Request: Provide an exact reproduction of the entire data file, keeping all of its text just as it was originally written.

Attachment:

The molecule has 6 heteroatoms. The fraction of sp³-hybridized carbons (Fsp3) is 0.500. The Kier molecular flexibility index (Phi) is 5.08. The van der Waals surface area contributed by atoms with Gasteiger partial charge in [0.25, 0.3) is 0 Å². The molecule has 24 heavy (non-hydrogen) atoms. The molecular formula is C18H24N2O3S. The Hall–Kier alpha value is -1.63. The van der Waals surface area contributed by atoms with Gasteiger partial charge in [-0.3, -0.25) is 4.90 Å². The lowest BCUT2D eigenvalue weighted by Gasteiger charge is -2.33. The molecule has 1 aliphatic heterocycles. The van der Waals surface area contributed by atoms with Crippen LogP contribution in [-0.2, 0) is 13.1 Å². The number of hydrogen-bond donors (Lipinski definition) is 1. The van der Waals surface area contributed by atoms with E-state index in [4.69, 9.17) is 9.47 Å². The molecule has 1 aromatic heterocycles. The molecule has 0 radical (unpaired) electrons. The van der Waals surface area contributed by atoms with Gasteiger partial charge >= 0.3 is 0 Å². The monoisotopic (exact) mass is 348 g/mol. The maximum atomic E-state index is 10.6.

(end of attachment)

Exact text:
The molecule has 6 heteroatoms. The fraction of sp³-hybridized carbons (Fsp3) is 0.500. The Kier molecular flexibility index (Phi) is 5.08. The van der Waals surface area contributed by atoms with Gasteiger partial charge in [0.25, 0.3) is 0 Å². The molecule has 24 heavy (non-hydrogen) atoms. The molecular formula is C18H24N2O3S. The Hall–Kier alpha value is -1.63. The van der Waals surface area contributed by atoms with Gasteiger partial charge in [-0.3, -0.25) is 4.90 Å². The lowest BCUT2D eigenvalue weighted by Gasteiger charge is -2.33. The molecule has 1 aliphatic heterocycles. The van der Waals surface area contributed by atoms with Crippen LogP contribution in [-0.2, 0) is 13.1 Å². The number of hydrogen-bond donors (Lipinski definition) is 1. The van der Waals surface area contributed by atoms with E-state index in [4.69, 9.17) is 9.47 Å². The molecule has 1 aromatic heterocycles. The molecule has 0 radical (unpaired) electrons. The van der Waals surface area contributed by atoms with Gasteiger partial charge >= 0.3 is 0 Å². The monoisotopic (exact) mass is 348 g/mol. The maximum atomic E-state index is 10.6.